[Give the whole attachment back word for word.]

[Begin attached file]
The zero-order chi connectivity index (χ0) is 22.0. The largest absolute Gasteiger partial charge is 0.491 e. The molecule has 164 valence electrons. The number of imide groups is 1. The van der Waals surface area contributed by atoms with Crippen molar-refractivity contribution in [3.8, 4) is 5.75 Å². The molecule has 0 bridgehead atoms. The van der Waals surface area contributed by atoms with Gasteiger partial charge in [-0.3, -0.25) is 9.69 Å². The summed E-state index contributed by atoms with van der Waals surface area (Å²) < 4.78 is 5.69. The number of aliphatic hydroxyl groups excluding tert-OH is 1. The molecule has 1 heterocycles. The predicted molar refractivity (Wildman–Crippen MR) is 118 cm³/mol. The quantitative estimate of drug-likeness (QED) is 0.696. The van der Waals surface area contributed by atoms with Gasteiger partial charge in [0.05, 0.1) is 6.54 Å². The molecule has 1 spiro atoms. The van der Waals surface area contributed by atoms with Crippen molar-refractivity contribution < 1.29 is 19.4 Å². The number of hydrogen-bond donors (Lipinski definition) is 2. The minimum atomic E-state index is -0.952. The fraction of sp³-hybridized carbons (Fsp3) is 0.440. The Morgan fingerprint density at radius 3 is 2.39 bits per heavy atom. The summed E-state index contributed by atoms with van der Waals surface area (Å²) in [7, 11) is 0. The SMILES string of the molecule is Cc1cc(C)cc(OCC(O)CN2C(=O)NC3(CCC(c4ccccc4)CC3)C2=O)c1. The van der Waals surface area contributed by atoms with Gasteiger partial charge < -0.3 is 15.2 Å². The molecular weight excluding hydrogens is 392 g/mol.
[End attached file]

The zero-order chi connectivity index (χ0) is 22.0. The largest absolute Gasteiger partial charge is 0.491 e. The molecule has 164 valence electrons. The number of imide groups is 1. The van der Waals surface area contributed by atoms with Crippen molar-refractivity contribution in [3.8, 4) is 5.75 Å². The molecule has 0 bridgehead atoms. The van der Waals surface area contributed by atoms with Gasteiger partial charge in [-0.3, -0.25) is 9.69 Å². The summed E-state index contributed by atoms with van der Waals surface area (Å²) < 4.78 is 5.69. The number of aliphatic hydroxyl groups excluding tert-OH is 1. The molecule has 1 heterocycles. The predicted molar refractivity (Wildman–Crippen MR) is 118 cm³/mol. The quantitative estimate of drug-likeness (QED) is 0.696. The van der Waals surface area contributed by atoms with Gasteiger partial charge in [0.05, 0.1) is 6.54 Å². The molecule has 1 spiro atoms. The van der Waals surface area contributed by atoms with Crippen molar-refractivity contribution < 1.29 is 19.4 Å². The number of hydrogen-bond donors (Lipinski definition) is 2. The minimum atomic E-state index is -0.952. The fraction of sp³-hybridized carbons (Fsp3) is 0.440. The Morgan fingerprint density at radius 3 is 2.39 bits per heavy atom. The summed E-state index contributed by atoms with van der Waals surface area (Å²) in [7, 11) is 0. The SMILES string of the molecule is Cc1cc(C)cc(OCC(O)CN2C(=O)NC3(CCC(c4ccccc4)CC3)C2=O)c1. The van der Waals surface area contributed by atoms with Gasteiger partial charge < -0.3 is 15.2 Å². The molecular weight excluding hydrogens is 392 g/mol.